Spurs finished below where they ended up last year despite high hopes in September, with three players standing out from the others.
A frustrating season at White Hart Lane has come to a close, and despite the reasonable sixth placed finish, and more than reasonable 69 points earned, a sense of dissatisfaction lingers from the campaign.
However, at second glance, finishing just one position and 3 points less than last season isn't so bad when you sell your talisman, add a whole bunch of players that have never played in England before, and sack two managers.
Below we look at three Spurs players that have outperformed the others this season, with one of them being the club's best player.
The Dane has been the first of Tottenham's seven signings to acclimatise to the Premier League, though he didn't come into some sustained form until the second half of the season. He ended up walking away with several official club awards for best player, but for my money, he just misses out.
Eriksen came fifth in the list of minutes played per assist for Premier League midfielders - some achievement considering he's the youngest player there and coming from a weaker league.
|Team||Goal Assist||mins / Goal Assist||Goals||Apps||Mins|
|David Silva||Man City||9||241.44||7||27||2,173|
The former Ajax man has registered an impressive 8 assists and 7 goals, just one strike short of Manchester City's much more established Spanish international David Silva. He also contributed to more goals than Arsenal's record signing Mesut Ozil, despite costing a quarter of the German's transfer fee. Both these players played at least 180 minutes of action more than Eriksen, meaning he could well have caught them up anyway.
One can't help but wonder if Andre Villas-Boas would still be in the job if he wouldn't have ditched the Togolese forward at the start of the season. Adebayor of course didn't make his first start of the season until late December, when the Portuguese was gone and Sherwood was in charge. He scored in that game, and went on to become Tottenham's new talisman, full of drive and determination to prove his doubters wrong.
|Team||Pos||Goals||Goal Assist||Total Scoring Att||Touches||Aerial Won||Apps||Mins|
|Edin Dzeko||Man City||FW||13||0||73||787||67||20||1,464|
Since he returned to action on December 22nd, only four players have scored more goals than Adebayor. Three of these played for the free-scoring Liverpool and Manchester City sides at the top of the league, while Wilfried Bony has played more minutes than his fellow striker. What really stands out for the Spurs man is his conversion rate, with Adebayor having netted more than 1 every 4 attempts.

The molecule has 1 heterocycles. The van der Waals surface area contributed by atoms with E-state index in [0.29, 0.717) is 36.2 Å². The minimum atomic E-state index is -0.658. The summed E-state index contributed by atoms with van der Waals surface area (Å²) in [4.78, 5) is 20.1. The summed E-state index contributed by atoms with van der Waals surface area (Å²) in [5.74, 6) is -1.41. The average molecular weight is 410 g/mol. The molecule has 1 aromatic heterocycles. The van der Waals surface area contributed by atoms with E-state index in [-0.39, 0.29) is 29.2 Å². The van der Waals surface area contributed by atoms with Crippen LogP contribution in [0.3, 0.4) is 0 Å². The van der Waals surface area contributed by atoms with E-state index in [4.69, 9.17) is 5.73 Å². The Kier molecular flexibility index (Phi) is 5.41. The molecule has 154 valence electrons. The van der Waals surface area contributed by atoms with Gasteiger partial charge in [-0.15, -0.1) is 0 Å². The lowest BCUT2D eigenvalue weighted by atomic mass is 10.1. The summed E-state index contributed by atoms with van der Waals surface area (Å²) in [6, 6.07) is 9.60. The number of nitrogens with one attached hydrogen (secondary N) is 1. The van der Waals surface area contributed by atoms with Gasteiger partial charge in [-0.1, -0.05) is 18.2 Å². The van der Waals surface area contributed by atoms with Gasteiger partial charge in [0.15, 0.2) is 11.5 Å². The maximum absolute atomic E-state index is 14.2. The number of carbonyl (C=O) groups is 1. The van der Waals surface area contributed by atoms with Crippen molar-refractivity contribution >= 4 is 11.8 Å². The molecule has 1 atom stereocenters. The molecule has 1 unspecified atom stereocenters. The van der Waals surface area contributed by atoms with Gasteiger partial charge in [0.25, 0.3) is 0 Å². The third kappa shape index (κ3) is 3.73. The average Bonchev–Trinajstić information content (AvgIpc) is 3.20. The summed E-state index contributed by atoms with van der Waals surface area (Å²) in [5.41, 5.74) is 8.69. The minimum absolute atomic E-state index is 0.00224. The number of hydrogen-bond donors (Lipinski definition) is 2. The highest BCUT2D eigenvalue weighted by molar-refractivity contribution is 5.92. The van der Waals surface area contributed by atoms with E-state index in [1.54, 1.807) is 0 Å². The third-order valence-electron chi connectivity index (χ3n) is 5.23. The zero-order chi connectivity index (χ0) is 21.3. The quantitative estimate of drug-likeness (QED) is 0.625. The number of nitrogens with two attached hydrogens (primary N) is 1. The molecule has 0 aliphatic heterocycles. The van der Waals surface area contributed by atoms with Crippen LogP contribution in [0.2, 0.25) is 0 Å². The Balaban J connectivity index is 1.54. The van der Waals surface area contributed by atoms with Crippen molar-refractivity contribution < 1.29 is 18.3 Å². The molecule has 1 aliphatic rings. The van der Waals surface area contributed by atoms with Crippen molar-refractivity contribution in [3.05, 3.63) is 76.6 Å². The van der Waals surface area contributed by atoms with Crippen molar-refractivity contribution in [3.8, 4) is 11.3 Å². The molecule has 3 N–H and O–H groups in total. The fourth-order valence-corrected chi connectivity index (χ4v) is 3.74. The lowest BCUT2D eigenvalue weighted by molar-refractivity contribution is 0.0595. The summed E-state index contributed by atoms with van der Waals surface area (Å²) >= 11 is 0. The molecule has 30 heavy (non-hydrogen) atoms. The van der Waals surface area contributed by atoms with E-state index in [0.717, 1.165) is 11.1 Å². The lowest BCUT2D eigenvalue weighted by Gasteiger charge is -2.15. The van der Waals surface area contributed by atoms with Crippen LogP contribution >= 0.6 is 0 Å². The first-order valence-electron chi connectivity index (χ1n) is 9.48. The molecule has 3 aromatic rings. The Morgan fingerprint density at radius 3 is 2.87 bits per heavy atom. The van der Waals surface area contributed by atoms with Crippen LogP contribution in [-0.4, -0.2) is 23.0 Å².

If Adebayor would have played from the beginning of the season, and exhibited this kind of form, he would have around 28 goals for the campaign - second to only Luis Suarez, and would have been a certainly for Spurs player of the year.
Hugo Lloris (Player of the Year)
The French number one has been the club's most consistent stand-out player this year, and fans will be hoping one of the French or Spanish giants don't come calling for him with blank chequebooks. Lloris proved himself to be one of the best goalkeepers in the division with a string of top performances keeping teams out, and at times, scoring down.
|Team||Pos||Punches||Goals Conceded / apps||Shots Inside Box||Shots Outside Box||Saves||Gather Under Pressure||Total Keeper Sweeper||Apps||Mins|
|Joe Hart||Man City||GK||26||0.97||139||147||71||184||28||31||2,790|
|David de Gea||Man Utd||GK||14||1.16||242||198||99||214||7||37||3,330|
|Julian Speroni||Crystal Palace||GK||8||1.24||300||216||116||255||63||37||3,330|
From a selection of other top keepers in the division, Lloris features near the top of several categories. He has more punches than any other goalkeeper, and comes in the top 3 in both sweeping up behind his defence and gathering the ball under pressure. What these stats don't show are the sheer number of goals he prevented that looked destined to find the back of the net once they left the opposition player. Games against Fulham and West Ham in particular stand out. Playing in front of a very poor defence gave the Frenchman lots of practice, and if it wasn't for his heroics, Tottenham would certainly be much further down the league than they finished.